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A few suggestions:
1. Not everyone/thing in the dungeon is a villain: I have a large homebrewed dungeon and in building I thought "why would humanoids have coins as treasure?" The obvious answer was to buy things but from who? The obvious answer again was that there was some kind of economy among the humanoids. Therefore they have to be willing to buy, sell and trade stuff. Why not to adventurers? From this line of thinking I created whole sections of the dungeon as well as traveling "merchants" that would serve the PCs' needs such as potion-peddlers, neutral "inns" of a kind and even a modest trade town for use by low-level adventurers.
2. Bend the rules of time and space: there was a great article in Dungeon magazine back in '06 about adding extra-dimensional spaces in dungeons. One of the spaces was a pocket dimension that appeared once in a while to help provide food and rest to adventurers. There are a lot of ways to do this. You could make it a divine respite provided by the gods, some First World portal from helpful faeries, a permanent Mansion spell from some old wizard or just simply a timeless pocket dimension. Whatever the case you might limit its use through everchanging passwords or some other challenge.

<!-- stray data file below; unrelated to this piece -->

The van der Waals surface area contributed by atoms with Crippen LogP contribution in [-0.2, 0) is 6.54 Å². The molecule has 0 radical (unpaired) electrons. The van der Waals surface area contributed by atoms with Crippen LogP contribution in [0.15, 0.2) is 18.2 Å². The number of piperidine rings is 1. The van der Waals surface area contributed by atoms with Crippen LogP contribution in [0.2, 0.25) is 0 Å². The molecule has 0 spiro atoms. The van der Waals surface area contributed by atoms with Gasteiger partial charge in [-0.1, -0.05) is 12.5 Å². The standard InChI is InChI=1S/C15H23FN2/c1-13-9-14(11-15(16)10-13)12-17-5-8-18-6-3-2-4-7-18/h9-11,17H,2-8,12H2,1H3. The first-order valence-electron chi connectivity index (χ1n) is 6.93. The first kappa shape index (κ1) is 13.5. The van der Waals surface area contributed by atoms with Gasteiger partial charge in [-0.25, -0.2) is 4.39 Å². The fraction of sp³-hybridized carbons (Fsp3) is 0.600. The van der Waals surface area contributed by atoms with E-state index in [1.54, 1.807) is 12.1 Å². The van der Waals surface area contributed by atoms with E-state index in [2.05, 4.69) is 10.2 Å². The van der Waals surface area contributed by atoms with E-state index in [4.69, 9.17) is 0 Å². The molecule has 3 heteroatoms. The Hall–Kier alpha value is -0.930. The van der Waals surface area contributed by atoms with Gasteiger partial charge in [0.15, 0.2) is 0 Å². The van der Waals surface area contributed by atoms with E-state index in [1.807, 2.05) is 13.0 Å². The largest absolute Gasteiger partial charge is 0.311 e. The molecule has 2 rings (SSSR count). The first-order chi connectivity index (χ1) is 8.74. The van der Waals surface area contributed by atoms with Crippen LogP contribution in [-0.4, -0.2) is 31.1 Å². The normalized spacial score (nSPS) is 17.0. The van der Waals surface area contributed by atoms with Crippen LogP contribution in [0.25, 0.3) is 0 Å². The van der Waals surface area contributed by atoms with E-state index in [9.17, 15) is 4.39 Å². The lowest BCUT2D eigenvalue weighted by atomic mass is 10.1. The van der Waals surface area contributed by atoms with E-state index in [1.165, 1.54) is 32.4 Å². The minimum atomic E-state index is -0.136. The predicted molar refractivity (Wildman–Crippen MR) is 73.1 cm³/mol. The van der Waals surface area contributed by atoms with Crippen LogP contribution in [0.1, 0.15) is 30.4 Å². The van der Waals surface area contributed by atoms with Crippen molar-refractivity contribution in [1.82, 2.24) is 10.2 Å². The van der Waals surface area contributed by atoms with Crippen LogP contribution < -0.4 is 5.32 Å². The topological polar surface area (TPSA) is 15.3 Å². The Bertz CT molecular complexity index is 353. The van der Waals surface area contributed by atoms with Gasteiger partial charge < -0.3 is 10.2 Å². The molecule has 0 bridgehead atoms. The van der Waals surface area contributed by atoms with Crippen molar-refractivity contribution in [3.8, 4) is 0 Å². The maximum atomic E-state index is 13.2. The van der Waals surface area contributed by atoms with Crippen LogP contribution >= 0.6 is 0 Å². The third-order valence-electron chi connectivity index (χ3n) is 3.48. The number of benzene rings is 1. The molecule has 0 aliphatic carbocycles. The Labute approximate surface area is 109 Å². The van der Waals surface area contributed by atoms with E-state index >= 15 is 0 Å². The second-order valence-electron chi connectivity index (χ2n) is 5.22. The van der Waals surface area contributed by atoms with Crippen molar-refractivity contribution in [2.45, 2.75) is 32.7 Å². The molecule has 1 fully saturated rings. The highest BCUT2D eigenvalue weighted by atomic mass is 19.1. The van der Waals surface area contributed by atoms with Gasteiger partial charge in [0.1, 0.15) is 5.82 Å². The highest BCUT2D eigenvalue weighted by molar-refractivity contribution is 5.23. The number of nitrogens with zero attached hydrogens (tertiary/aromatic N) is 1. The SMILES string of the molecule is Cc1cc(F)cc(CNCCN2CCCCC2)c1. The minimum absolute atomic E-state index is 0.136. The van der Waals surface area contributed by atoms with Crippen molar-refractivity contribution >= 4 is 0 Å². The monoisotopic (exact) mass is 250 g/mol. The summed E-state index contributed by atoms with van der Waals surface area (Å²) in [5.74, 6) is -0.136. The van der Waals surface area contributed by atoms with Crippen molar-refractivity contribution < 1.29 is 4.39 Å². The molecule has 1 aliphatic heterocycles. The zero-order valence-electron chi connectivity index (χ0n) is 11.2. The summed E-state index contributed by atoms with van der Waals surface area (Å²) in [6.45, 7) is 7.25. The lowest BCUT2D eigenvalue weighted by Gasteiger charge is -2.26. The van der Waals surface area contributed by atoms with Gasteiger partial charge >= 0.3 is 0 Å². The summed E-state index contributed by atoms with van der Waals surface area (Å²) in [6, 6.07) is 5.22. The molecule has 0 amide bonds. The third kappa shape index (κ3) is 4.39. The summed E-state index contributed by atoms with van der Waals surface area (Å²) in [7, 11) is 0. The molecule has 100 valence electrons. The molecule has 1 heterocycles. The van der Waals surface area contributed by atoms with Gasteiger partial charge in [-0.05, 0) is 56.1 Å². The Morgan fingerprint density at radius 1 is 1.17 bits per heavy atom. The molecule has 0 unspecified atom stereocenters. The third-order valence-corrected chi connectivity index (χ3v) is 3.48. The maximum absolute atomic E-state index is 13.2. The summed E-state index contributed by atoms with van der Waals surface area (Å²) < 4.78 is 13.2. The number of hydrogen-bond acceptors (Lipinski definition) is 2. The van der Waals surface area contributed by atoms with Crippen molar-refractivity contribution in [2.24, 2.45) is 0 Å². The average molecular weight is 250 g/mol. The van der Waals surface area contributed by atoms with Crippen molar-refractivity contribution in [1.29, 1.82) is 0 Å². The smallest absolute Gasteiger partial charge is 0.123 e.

3. LOTS of consumables: this one's an easy solution. If you have a party spellcaster that refuses to capitalize on the value of cantrips at low level or wield a weapon when spells run out and you don't want to frustrate them further drop in consumables like scrolls, potions and wands. Even alchemical weapons replace low level spells and keep the action going just as well. Consider: at 1st level an average loot pile is worth roughly 260 GP. If you threw in just 4 1st level scrolls, say Mage Armor, Sleep, Expeditious Retreat and Magic Missile now the arcane caster is set for the next couple rooms and you've still got 160 GP left in the loot pile for the rest of the party.
4. Remind players to use their other skills/feats: a lot of players need reminders that their PC is more than their consumable powers. Using Survival you can rig up simple snares; you can use this skill and some available rope to defend a room while you sleep. PCs can work on certain magic items or mundane items while they adventure, albeit very slowly. Clever players memorize where that pit trap is and use Disable Device to reset it, then lead the next monster back to the thing to try and trap their foes.
Dungeon delving at low to mid level is daunting, no doubt. Most modern players at my table are expecting 10 rooms to explore, tops. Even after I tell them there are MILES of dungeon before them they shrug, grab some basic gear and start going nova in rooms 2 or three. They need reminders that this kind of adventure, the MEGADUNGEON adventure, is about resource management.
You can't clear a megadungeon. The players need to be aware and accepting of that fact. Once they do and they're still willing to play that style of game suddenly their minds switch. I have one player who is running a level 3 sorcerer. I've only seen him use a 1st level spell maybe 3 or four times in all our game sessions. This is because he almost exclusively uses Acid Splash plus a flask of acid as a Material Focus. It's not tons of damage but it's reliable and everlasting for every fight, every round.